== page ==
Wednesday, May 19, 2010

Gainful Employment is an Attack on Freedom, For-Profit Industry Should Fight It

by Daniel L. Bennett

The Chronicle has extensive coverage today regarding the for-profit industry's efforts to stymie the gainful employment rule being proposed by the Department of Education. CHE has even developed a table detailing lobbying dollars spent and political contributions made by the industry. Democratic Congressman were the recipients of 70% of the for-profit industry's $400k in total political contributions, with George Miller (Chair of the House's Committee on Education and Labor) taking home honors as the top recipient of more than $70k in campaign contributions. On the Senate side, the top 5 recipients were all Democrats, with Harry Reid being the top recipient.

I've written in this space in the past about the implications of gainful employment (here, here and here) and have an article due out soon on the topic in Career College Central. I'm generally opposed to the Department of Ed's proposed metric, which would impose an unrealistic 8% student debt to income ratio that would force the closure of many programs and limit the career and college choices of students.

The for-profit industry has floated a counter proposal similar to what I have recommended in the past, namely that colleges provide full disclosure to prospective students regarding the debt that students at their school take on and the employment outcomes (placement rates, salaries, etc). This ought to be a respectable solution to those opposed to the for-profit sector in the name of consumer protection, as their main argument appears to be that students are lured into these schools based on false or limited information. If it is not and they continue to insist upon a top down approach in which bureaucrats decide how much debt is appropriate for a particular program, then these folks are obviously convinced that individuals do not have the capacity to make decisions that will affect their livelihood and should be stripped of decision-making rights in favor of turning such decisions over to the state. In other words, anonymous bureaucrats in far off places are better equipped to make decisions for people than the actual individuals themselves.

Here's the abbreviated case for full information disclosure:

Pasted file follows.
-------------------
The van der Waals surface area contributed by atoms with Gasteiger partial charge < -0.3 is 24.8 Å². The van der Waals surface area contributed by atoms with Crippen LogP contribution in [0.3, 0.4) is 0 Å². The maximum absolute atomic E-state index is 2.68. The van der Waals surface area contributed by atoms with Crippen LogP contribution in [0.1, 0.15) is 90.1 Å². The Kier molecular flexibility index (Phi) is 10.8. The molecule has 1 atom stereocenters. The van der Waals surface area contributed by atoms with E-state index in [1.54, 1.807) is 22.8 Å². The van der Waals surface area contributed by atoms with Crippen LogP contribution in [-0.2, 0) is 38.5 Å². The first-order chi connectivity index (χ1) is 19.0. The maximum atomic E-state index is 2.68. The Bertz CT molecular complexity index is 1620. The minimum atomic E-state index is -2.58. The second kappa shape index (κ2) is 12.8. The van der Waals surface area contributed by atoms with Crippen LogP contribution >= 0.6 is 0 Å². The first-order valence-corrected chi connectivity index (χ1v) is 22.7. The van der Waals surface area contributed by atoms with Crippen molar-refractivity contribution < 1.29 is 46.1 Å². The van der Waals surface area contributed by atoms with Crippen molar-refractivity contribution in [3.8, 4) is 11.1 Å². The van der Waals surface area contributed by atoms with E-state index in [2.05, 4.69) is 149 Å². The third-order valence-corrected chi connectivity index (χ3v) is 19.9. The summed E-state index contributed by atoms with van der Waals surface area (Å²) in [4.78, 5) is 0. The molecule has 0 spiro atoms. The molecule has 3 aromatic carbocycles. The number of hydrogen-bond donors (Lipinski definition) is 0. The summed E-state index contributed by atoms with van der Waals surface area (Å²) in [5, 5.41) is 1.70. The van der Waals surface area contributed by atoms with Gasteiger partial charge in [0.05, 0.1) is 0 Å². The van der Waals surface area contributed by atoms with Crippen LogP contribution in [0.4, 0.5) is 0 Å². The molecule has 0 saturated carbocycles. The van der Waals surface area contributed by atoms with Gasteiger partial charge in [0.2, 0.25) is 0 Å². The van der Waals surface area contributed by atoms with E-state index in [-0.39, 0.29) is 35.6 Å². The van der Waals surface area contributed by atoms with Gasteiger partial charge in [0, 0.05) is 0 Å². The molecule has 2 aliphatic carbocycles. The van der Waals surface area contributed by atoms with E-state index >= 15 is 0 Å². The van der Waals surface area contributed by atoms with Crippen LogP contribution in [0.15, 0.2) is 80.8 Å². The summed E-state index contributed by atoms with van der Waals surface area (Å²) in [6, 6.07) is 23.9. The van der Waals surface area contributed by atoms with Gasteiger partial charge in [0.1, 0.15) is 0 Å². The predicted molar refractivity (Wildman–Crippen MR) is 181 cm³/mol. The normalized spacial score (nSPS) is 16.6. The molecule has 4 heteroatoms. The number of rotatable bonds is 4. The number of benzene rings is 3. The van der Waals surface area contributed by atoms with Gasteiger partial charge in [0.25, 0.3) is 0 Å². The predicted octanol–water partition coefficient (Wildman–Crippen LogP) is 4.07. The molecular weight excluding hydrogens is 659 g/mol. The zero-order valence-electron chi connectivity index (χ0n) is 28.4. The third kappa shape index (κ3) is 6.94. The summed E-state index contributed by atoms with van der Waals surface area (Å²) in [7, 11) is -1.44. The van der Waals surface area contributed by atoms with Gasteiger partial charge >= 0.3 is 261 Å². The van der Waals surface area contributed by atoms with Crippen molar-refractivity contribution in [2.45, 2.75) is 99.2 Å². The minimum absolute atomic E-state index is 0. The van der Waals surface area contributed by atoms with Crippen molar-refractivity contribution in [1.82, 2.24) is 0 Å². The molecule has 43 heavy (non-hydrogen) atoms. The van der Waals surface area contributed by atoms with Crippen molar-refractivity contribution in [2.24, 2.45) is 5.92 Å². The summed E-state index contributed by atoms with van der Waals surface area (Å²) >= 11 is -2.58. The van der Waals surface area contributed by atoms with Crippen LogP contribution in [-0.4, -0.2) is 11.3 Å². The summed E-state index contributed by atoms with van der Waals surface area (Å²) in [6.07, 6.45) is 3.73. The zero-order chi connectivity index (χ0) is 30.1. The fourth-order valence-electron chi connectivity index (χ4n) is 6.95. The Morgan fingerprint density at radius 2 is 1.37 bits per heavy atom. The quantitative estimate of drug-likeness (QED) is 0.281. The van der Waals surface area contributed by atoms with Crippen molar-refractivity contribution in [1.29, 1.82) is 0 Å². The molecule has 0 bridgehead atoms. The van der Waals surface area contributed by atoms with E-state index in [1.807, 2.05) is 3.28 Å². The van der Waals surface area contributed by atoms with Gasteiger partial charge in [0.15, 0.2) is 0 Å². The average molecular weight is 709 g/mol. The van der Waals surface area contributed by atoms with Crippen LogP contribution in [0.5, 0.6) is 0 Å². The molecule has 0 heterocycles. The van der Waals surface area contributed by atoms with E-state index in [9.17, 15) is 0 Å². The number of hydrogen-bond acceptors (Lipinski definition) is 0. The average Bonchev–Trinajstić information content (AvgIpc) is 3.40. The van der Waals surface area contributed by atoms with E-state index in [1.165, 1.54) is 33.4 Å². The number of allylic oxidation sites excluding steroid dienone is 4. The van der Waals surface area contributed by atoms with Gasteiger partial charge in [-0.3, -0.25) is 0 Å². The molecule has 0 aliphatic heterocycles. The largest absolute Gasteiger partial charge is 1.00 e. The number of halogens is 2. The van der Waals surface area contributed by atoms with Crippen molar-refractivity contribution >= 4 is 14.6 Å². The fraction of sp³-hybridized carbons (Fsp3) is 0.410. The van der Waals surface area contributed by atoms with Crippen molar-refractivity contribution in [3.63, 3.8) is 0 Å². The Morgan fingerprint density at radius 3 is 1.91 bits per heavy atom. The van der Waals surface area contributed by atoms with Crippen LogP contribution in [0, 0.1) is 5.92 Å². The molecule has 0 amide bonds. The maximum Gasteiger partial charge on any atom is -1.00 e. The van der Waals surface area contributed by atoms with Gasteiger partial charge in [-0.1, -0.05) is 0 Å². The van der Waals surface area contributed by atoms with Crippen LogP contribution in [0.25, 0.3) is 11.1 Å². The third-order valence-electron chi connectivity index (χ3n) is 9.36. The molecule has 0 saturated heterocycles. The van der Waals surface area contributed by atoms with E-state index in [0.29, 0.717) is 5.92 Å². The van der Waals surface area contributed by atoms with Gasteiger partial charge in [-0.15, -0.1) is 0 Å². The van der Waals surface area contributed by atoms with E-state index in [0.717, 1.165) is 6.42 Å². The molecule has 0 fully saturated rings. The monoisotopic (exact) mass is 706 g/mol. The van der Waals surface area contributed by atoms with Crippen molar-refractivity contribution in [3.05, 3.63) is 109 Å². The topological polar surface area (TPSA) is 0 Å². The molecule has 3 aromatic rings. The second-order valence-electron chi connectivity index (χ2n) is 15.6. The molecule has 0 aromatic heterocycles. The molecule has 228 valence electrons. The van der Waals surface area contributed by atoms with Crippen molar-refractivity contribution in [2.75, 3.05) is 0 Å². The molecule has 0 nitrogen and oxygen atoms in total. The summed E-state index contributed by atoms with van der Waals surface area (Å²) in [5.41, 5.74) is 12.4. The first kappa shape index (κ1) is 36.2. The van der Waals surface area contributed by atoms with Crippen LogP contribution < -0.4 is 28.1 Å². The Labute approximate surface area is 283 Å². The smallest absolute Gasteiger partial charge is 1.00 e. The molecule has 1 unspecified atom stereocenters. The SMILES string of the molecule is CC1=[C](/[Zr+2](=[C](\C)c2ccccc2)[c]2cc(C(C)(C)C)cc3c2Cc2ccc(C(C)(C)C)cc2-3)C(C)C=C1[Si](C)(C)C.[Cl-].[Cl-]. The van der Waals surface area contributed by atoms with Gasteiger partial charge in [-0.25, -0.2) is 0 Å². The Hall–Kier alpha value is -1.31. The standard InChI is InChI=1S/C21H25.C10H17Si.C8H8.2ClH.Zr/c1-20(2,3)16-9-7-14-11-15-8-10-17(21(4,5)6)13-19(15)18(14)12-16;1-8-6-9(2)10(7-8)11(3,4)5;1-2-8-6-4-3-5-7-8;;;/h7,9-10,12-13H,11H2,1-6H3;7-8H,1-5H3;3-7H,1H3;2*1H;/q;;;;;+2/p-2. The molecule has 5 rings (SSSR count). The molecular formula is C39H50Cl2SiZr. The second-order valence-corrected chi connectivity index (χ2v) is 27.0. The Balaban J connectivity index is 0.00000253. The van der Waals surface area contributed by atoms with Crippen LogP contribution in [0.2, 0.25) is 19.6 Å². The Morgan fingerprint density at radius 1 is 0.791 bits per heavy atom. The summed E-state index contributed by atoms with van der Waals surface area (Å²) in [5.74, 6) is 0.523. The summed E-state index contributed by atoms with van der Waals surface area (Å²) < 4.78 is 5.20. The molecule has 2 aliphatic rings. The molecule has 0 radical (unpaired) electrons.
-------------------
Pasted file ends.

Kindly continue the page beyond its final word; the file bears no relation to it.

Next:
If the students are presented with the information upfront, prior to enrolling, then they are responsible for the decision of whether to attend. If, for example, a prospective student is told that they will incur $25k in student loans, that their first job upon completion will likely pay $30k (likely to increase over time with experience), and that their monthly loan payment on that loan over a 10-year period would be $294 (which would be 12% of their income), then the student can make an informed decision of whether to pursue that particular program and compare it to other options. This presents the prospective student with enough information and potential career training options to make an informed decision.

The alternative, centralized decision making, will limit the number of options and essentially decide what fields that certain students (i.e. - those who don't have parents capable and willing to foot the bill) may pursue. This is an attack on freedom and only a few steps removed from the European education model in which students are directed towards a particular track (vocational or academic) early in their education - often middle school. This is in sharp contrast to the American tradition of a forgiving educational model that allows late bloomers the opportunity to pursue postsecondary education of their choosing.

1 comment:

Beth said...

Daniel, this is an excellent breakdown of the issues and wonderful insight on what we really stand to lose in the proposed rule changes. The connection to a loss of freedom is not an exaggeration - it's reality.

You'd think, given the extremity of the position taken by traditional colleges and universities, there might be some room for reason ... some middle ground that can be found, but judging by what I've seen, there doesn't appear to be any. This is probably the most frightening component in the proposed changes.

As I've noted in a few social media sites recently ... whenever something works (in this case, the model for career education) and semi-intelligent people don't understand why, you get an adverse reaction from those who have trouble comprehending. They want to believe career colleges are cheating ... or working magic, and so they chase after answers perplexed by the truth: we have a model of education that works. We focus on and adapt our learning processes according to what today's students want. Attacking our industry for not understanding the fundamental ways in which we operate isn't the answer. It's superstition.